Another image of the Milky Way. Here it’s “rising” above the cliffs of Zion NP in Utah. Those who know the park might recognize The Watchman formation on the extreme lower right. This is also an example of how minimal light pollution can be more of an aid than a hindrance. The detail visible on the cliff walls is the result of light coming from the small town of Springdale, Utah – a town that sits at the western entrance of the park. Neat!
As some of you might know, we’ve been on the road for the past few weeks. One of the main objectives was to return to Death Valley. Because of the recent rains they’d had there, an explosion of wildflowers was expected. And yes, there was an abundance of flowers, even in places where one wouldn’t expect to see them. We also experienced something else that most probably never do: we had heavy clouds – and short periods of rain – for 2 of the 4 days we were there. Not that we minded; it made the whole park look dramatically different.
But it was the night-sky photography experience that really made it interesting. Death Valley is one of the darkest night-sky areas in the world. There just isn’t a lot of artificial light around once the sun goes down. It’s flat-ass dark! Especially on a moonless night. While walking to this particular spot I was carrying a good sized Maglite and still had trouble seeing where I was going. The darkness just seemed to devour the light. Disoriented would not be too strong a word. And I’d scouted the area during the day.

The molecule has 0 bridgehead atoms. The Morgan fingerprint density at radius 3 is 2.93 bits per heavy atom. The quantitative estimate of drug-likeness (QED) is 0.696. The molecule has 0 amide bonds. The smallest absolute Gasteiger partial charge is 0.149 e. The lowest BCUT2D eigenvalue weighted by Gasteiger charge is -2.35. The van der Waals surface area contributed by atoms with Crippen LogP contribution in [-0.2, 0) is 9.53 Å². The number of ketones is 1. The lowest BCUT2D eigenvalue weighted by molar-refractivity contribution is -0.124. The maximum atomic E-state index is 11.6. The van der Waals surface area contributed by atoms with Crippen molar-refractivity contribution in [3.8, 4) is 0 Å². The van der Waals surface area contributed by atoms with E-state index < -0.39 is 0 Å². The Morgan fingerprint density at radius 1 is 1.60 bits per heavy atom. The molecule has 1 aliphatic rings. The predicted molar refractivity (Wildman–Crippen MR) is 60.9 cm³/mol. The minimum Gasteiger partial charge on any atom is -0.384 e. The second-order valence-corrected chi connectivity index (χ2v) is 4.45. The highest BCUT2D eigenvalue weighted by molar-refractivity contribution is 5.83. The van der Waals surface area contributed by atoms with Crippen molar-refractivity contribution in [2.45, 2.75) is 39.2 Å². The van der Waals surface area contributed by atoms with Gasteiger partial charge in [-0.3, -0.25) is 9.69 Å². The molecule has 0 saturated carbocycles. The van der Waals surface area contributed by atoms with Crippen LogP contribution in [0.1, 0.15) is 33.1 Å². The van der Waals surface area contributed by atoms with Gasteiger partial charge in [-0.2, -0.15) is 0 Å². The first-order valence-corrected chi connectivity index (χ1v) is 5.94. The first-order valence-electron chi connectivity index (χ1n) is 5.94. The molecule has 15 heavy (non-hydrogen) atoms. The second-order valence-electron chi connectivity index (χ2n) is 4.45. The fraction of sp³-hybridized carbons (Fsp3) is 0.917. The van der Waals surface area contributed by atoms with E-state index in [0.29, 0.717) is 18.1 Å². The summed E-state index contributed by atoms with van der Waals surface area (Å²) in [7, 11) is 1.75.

Was it worth it? Absolutely. I’m pretty sure I’ve never seen the sky look as beautiful as it did that night. (By the way, we’re talking 4:00 AM here.) And this was my second night out. It was just an extraordinary experience.
Sadly, the places where these types of experiences are possible are diminishing. Light pollution is on the increase, especially across the United States. If you look at a light pollution “map”, you’ll see that the eastern half of the U. S. is essentially blanketed with light during the nighttime hours. There are places where the Milky Way is visible, but you might have to drive a ways to find them. You really need to be west of a line that, generally speaking, passes through Kansas to have the best chances of seeing it. The further west, the better. When you think about it, you have to wonder how many people have actually seen a sky that looks like this. How many kids have never seen the Milky Way, or even know where to look for it in the night sky?
By the way, we’ve entered Milky Way “season” here in North America. From what I’ve read, the best time to see it – with the Galactic Core visible – is between March and October. You can see it in other months but it’s not nearly as bright and the GC can’t be seen.
For anyone interested, my exposure settings on the EM-1 were as follows:
ISO 3200, Exp. time 25 sec., f/2.8
The lens I used was the Olympus 7 – 14mm f/2.8 PRO. The actual focal length used was 8mm (effectively 16mm on the EM-1). Given that focal length, the 25 second exposure yielded no star trails. A good thing in this case.
The “light painting” was down with a small, red LED flashlight. I’d tried doing it with a white light but really didn’t like the look. The amazing thing is that I couldn’t even see what the light was doing. The sensor obviously did, though. In fact, the exposure with the red light was only about 10 seconds.
Still learning, though. And I’ll say this: At 4:00 in the morning you don’t have to worry about anyone else getting in the way. There’s just you, your camera, and a sky full of stars.